Educator, Editor & Writer 





Scott Bailey is the author of Thus Spake Gigolo published by New York Quarterly Books. His poems and cotranslations of Latin American Poets have appeared in journals such as "The Adirondack Review," "Chelsea," "The Cortland Review," "Exquisite Corpse," "Indiana Review," "The Journal," "Meridian," "New York Quarterly," "Poetry International," "Prism International," "The Southeast Review" and "Verse Daily," among others. His degrees include a B.A. in English and an M.A. in Creative Writing from The University of Southern Mississippi, an M.F.A. in Creative Writing from New York University, and a Ph.D. in Creative Writing from Florida State University. A former writer-in-residence for the Mississippi Arts Commission and the Valparaiso Foundation in Spain, Bailey has taught writing courses at Brown University, New York University, Florida State University and The University of Southern Mississippi. A Submissions Screener for the Alice James Award (Alice James Books), he has held editorial appointments at "Arrowhead," "New Laurel Review," "New York Quarterly," "The Southeast Review" and "Washington Square Review." He is, at present, a Visiting Assistant Professor of English at Tougaloo College. 









Thus Spake Gigolo charts the course of a speaker coming-of-age in rural South Mississippi, a world that is sublime and terrifying, but these poems are not limited to one landscape, region or approach. If this collection has a hero, it is Gigolo who confesses his hand-bitten tale of survival, navigating the difficulties of his inevitable frail natures, holding his fist up to what he dreams and lives for. He speaks of the wounds that must be spoken of. He speaks of the correspondence of nature, the marvels of nature. He perseveres adversity, he celebrates adversity, he portrays a speaker's evolution—whole yet broken, dying yet loving—alive at its end.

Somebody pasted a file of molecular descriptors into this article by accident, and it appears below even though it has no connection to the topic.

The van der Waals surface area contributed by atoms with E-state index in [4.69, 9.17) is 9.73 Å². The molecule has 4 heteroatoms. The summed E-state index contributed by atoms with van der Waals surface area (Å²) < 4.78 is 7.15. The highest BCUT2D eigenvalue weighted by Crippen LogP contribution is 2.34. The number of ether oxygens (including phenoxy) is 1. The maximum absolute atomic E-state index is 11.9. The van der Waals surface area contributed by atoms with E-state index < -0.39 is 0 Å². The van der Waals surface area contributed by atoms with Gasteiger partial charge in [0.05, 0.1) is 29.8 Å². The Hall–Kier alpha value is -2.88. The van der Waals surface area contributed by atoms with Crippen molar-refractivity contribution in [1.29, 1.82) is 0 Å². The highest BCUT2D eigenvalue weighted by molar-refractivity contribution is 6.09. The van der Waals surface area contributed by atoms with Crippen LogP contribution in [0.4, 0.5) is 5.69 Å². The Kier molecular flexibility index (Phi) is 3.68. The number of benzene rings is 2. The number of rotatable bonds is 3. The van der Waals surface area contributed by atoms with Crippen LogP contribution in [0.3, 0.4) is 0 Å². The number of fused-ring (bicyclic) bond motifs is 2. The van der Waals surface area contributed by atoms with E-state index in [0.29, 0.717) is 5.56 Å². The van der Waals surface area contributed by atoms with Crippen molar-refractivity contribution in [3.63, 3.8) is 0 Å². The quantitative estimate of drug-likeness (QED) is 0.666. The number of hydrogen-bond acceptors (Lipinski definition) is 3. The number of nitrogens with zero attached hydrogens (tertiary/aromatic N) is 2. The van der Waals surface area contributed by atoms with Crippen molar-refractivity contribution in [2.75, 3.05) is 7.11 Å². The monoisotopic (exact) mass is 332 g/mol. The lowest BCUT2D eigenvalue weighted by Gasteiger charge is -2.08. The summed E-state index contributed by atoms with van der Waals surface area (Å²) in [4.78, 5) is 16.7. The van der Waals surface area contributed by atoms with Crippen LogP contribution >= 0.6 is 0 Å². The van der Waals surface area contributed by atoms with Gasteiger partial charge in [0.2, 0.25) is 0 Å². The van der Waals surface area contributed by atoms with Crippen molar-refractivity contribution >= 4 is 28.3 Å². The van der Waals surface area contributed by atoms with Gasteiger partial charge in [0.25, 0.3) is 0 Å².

The penniless spawn of hell-fire spewing evangelicals, Gigolo hotfoots it to the one city where a young man can get paid as long as he's willing to do anything: New Orleans. A Dante in hot pants and platform heels, Gigolo is at his most moving when he describes the world he came from, one of farm life, jail time, and church, church, church, all in the company of characters so odd that Flannery O'Connor would have shaken her head and said, "They're too weird for me." Like cherry bombs, these poems startle, illuminate, and make you cackle with delight as you say, "Awright! Fire up another!"


David Kirby




Few poets have signaled, from the inside of their debasement, the commerce of the body for sale, leaving out nothing, not even the luciferic joy at the bottom of the well. The chains of Scott Bailey's Gigolo have dragged themselves over the ruined landscape of the city, leaving in their wake the words in this book. 



Andrei Codrescu









John King (The Drunken Odyssey) interviews the Poet Scott Bailey (Episode 147). 



Contact Scott Bailey




Educator, Editor & Writer

Educator, Editor & Writer

Educator, Editor & Writer

Educator, Editor & Writer

Educator, Editor & Writer


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